The Tibetian sheep yield wool of al. mirable length and fineness, and ar. said to produce the material from which * fabricated the Indian shawls, which are sometimes sold in this country for between thirty and fifty pounds.
O. montana. This species is remark: ble for the fineness of its wool, bei;" this respect superior to any sheep hitherto known; and for the singular foo"." its horns, which are short, conical, slight. ly recurved, and acute at their to: d is described in the Journal of the A. my of Natural Sciences of Philadelphia, vol. I. No. 1. by Mr. Geo. Ord. A o: tion of the skin, with the horn *. to it, is in Peale’s Museum. It is a nati" of North America.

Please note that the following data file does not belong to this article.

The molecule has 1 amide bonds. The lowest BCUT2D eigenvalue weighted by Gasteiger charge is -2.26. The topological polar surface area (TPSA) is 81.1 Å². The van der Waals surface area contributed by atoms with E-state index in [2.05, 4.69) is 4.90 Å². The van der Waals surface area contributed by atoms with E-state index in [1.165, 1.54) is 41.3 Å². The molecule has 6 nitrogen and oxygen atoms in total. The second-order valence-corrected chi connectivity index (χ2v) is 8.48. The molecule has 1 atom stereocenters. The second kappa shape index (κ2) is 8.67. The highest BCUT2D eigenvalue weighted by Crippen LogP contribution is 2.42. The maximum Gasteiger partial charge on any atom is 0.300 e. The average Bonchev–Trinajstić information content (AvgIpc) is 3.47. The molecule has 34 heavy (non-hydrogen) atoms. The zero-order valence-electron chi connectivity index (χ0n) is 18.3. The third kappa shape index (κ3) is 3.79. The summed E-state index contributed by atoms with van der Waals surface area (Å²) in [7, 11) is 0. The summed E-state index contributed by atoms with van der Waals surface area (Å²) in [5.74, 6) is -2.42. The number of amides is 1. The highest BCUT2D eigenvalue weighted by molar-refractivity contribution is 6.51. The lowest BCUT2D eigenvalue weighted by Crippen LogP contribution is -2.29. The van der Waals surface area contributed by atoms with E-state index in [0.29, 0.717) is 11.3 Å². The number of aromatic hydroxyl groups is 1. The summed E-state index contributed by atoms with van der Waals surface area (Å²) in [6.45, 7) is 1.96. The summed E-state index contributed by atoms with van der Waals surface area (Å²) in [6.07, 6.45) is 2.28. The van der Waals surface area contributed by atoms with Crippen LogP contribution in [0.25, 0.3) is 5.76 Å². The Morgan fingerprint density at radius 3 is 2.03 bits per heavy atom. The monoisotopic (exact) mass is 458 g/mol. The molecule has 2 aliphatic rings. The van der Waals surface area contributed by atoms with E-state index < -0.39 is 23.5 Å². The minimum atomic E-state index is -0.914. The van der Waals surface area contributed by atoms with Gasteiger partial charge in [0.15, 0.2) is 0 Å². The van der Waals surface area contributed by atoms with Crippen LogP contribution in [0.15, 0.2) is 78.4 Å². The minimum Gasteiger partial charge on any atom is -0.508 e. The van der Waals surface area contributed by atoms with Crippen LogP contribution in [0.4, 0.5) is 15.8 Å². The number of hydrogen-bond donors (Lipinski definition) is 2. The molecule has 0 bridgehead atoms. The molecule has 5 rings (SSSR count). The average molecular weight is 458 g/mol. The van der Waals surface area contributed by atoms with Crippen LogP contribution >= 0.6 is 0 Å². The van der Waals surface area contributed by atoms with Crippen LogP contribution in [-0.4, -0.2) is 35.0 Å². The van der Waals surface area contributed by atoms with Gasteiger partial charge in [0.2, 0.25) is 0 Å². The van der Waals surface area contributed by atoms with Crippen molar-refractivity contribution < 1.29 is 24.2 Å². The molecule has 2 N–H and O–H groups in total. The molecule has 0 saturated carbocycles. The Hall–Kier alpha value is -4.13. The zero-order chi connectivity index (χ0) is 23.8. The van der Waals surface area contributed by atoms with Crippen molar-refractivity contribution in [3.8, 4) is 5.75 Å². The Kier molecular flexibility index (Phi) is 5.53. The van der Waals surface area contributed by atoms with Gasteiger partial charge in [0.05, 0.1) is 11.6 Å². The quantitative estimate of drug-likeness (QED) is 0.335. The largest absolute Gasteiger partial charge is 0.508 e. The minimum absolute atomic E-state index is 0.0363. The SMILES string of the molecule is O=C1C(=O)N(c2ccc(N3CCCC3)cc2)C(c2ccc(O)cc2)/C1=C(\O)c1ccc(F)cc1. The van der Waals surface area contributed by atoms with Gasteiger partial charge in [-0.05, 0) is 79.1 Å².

For a species of sheep called the dwarf sheep, see Mammalia, Plate XVII. fig. 5. OUNCE, a little weight, the sixteenth part of a pound avoirdupois, and the twelfth part of a pound troy : the ounce avoirdupois is divided into eight drachms, and the ounce troy into twenty pennyweights. The avoirdupois ounce is less than the troy ounce, but the avoirdupois pound is greater than the troy pound. One hundred and seventy-five troy ounces are equal to one hundred and ninety-two avoirdupois ounces ; but one hundred and forty-four pounds avoirdupois are equal to one hundred and seventy-five poundstroy. Therefore one pound avoirdupois is equal to one pound, two ounces, eleven pennyweights,sixteen grains, troy. See WEIGHT. OVOLO, or Ovum, in architecture, a convex conic section, consisting of the elliptical, hyperbolical, or parabolical curves. It is generally used as a crowning member in the Grecian Doric, and when carved with the egg and dart, is termed Fochinus. OUSTED, in law, means put out, or removed, as ouster of possession as to lands. OUTLAWRY, is being put out of the law, or out of the king’s protection. It is a punishment inflicted for a contempt, in refusing to be amenable to the process of the higher courts. By outlawry, in civil actions, a person is so put out of the protection of the law, that he is not only incapable of suing for the redress of injuries, but may be imprisoned, and forfeits all his goods and chattels, and the profits of his land; his personal chattels immediately upon the outlawry, and his chattels real and the profits of his lands when found by inquisition. Proceeding to outlawry is usually had in civil suits where an action is brought against two partners, and one is abroad; it is then necessary to outlaw him before the other can be proceeded against. OUTWORKS, in fortification, all those works made without side the ditch of a fortified place, to cover and defend it. Outworks, called also advanced and detached works, are those which not only serve to cover the body of the place, but also to keep the enemy at a distance, and prevent his taking advantage of the cavities and elevations usually found in the places about the counterscarp, which might serve them either as lodgments, or asrideaux,to facilitate the carrying on their trenches, and planting their batteries against the place: such are ravelins, teVOL. IX.